The recent recession has not affected me. While millions have been let go by their bosses, for whatever the reason may be, I soldier on, growing my business. (At one time, I made a six-figure income, just doing that!) As a service related line of work, I have succeeded by providing my clients the best, always. And so, I remain gainfully employed.

    Still, I have stayed up nights, wondering about the “what ifs.” To see so many out in the cold lately, has been quite a “reality check” to me.

    I have tallied up, as a result here, a list of things I could fall back on, should more millions get laid off, or should, God forbid, our economy tank, totally. With the way the money in the Treasury is being thrown around, there is a distinct possibility of that happening, many have said.

    Here is what I came up with:

    I could expand my office maintenance business and go into carpet cleaning – full time as a professional grade carpet machine is now being sold for about $400 at the Walmart. There are many homes that could use this service.

    I could have my men do windows too, to pull in more revenue. window-cleaning is easy to do. There are many businesses that are doing fine, and who can use this added service.

    As my hobby is toymaking, I could come up with at least a dozen different toys and useful things of wood that could be sold at the weekly farmers market near by.

    I could even make at least six kinds of curry turnovers to take there. People always love to eat and a take -home pay of hundreds of dollars per weekend is possible just doing that.

    I have many projects that I have completed that are totally saleable: architectural models which are really banks, hideaway safes made from spent shaving lotion spray cans and assorted vegetable tins. They go for over $12.00 in any of these gift catalogues, but I can sell them at $5.00 apiece. I could easily make a dozen or more of them a day.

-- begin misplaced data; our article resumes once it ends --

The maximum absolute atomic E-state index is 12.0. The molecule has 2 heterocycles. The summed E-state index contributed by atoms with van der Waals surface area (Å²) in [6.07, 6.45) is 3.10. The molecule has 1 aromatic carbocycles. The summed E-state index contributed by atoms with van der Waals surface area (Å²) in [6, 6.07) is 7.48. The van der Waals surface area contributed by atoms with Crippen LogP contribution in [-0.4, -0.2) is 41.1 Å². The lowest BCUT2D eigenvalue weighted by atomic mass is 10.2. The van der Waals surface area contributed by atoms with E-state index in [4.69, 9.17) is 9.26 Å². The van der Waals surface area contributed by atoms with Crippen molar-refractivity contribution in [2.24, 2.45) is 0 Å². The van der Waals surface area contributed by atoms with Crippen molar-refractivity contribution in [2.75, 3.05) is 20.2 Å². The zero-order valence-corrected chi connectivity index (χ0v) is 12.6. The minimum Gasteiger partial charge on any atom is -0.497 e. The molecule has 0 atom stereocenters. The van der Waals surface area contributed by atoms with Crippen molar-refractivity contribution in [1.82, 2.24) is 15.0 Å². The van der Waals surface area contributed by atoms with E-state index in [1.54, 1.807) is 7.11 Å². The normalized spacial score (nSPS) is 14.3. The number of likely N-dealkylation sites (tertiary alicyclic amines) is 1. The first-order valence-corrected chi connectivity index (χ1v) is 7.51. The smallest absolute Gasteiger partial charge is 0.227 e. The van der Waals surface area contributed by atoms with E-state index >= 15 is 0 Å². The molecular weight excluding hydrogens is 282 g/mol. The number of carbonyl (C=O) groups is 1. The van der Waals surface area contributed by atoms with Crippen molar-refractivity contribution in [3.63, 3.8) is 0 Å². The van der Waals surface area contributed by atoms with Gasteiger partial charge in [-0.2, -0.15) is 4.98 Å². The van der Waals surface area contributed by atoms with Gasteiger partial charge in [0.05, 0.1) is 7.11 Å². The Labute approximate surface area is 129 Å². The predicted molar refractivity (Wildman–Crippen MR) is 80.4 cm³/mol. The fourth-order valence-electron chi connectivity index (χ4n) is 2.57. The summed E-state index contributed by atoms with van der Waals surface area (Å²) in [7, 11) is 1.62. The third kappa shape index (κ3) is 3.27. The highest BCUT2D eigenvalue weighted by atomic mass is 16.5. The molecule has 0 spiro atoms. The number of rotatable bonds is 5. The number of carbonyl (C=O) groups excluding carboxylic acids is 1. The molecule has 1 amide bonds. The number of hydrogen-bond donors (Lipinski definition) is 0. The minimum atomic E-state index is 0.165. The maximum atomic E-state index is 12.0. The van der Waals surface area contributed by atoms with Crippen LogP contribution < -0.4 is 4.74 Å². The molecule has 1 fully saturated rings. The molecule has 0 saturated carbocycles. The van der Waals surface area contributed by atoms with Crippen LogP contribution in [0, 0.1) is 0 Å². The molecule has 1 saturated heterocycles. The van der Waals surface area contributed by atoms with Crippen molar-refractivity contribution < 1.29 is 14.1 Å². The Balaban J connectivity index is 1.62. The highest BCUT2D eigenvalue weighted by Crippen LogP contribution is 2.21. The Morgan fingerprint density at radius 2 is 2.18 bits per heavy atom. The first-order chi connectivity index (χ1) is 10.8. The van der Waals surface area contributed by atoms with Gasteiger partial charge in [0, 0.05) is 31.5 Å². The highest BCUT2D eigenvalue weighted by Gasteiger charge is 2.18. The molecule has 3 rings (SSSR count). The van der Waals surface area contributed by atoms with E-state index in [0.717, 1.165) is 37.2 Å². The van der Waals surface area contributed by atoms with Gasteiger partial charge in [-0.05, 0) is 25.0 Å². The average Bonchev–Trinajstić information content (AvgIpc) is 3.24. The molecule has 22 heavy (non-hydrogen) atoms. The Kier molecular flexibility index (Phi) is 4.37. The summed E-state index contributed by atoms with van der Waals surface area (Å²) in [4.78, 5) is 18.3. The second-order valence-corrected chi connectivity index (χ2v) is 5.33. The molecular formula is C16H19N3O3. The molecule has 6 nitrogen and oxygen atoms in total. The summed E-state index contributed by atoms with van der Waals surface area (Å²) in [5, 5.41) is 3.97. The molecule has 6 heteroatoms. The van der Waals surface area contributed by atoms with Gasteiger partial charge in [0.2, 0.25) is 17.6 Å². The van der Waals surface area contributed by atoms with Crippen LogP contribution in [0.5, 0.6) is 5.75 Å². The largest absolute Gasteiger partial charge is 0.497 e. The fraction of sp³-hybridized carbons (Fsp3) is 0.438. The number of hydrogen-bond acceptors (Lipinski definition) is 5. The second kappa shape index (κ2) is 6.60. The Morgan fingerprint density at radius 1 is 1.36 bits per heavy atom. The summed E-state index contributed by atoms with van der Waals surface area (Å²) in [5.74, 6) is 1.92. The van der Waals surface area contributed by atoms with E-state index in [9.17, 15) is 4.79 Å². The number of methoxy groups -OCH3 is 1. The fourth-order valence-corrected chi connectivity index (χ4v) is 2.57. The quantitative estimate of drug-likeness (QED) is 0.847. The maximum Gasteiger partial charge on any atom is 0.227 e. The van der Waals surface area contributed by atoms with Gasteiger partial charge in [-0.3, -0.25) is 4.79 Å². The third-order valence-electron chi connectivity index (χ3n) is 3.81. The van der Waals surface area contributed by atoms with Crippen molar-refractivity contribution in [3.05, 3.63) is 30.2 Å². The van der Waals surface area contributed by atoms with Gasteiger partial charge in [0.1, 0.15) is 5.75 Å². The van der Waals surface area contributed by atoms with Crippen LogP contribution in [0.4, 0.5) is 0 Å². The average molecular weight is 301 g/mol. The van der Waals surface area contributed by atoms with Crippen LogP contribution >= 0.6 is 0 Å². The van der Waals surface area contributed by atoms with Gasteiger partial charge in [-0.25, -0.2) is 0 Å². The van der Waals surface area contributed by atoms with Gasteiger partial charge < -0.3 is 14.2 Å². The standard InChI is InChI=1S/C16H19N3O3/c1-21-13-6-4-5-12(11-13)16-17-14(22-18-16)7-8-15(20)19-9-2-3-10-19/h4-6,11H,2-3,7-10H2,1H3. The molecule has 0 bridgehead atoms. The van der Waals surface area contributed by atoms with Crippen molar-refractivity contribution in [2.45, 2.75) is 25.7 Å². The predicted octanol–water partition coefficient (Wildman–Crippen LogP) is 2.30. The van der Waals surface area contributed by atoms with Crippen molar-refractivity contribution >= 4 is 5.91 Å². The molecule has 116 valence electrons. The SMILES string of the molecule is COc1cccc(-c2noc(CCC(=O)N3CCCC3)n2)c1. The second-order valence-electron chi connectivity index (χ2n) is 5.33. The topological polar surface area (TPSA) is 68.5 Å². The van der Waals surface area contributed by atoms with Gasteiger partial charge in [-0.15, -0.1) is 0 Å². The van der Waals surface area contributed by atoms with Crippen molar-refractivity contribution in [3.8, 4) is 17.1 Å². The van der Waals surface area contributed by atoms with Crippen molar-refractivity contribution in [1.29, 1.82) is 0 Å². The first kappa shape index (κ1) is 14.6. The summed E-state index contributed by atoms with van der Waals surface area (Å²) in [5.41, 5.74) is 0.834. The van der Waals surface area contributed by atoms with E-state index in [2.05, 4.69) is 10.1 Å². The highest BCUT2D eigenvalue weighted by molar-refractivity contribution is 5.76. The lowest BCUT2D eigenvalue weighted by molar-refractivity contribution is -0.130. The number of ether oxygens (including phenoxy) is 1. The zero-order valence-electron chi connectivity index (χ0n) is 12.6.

I am good with my hands, and can come up easily with a line of jewelry for sale.

    As I love metalworking, I could fashion all sorts of useful metal works of art for sale.

    As an author, I have six books which I could push at the car shows and gift fairs. These books are about cars, and craft projects, and more. I could sell one that could help the millions that are out of work even now, as it talks about my “going it alone, and making it,” in this dog-eat-dog working world.

    Ah, there are such a lot that I could do, really…. So much so that I no longer stay up nights worrying about losing my business, and worse, having to go on the dole.

    I could go on, but here is one that mixes business with pleasure: I love aeromodeling, and I could make myself a radio-controlled toy aircraft that could loft a video camera and take all sorts of aerial photos that could be sold to the real estate companies around here. I could have loads of fun, doing photos, just for homeowners, or for other businesses that need some kind of publicity in that arena… You bet there is money to be made even here, and if I may, to be pulled out of thin air.

    Ah, much to do…, so little time! So much one can do…and so much money to be made, come to think of it.

  2. John Tow Shanton says:

    Ooops! Correction: “Drove snow ploughs in the winter and lawn machines in the summer.”
    My spologies.

  3. I have learn a few excellent stuff here. Certainly value bookmarking for revisiting. I surprise how so much effort you place to create this kind of wonderful informative web site.

Leave a Reply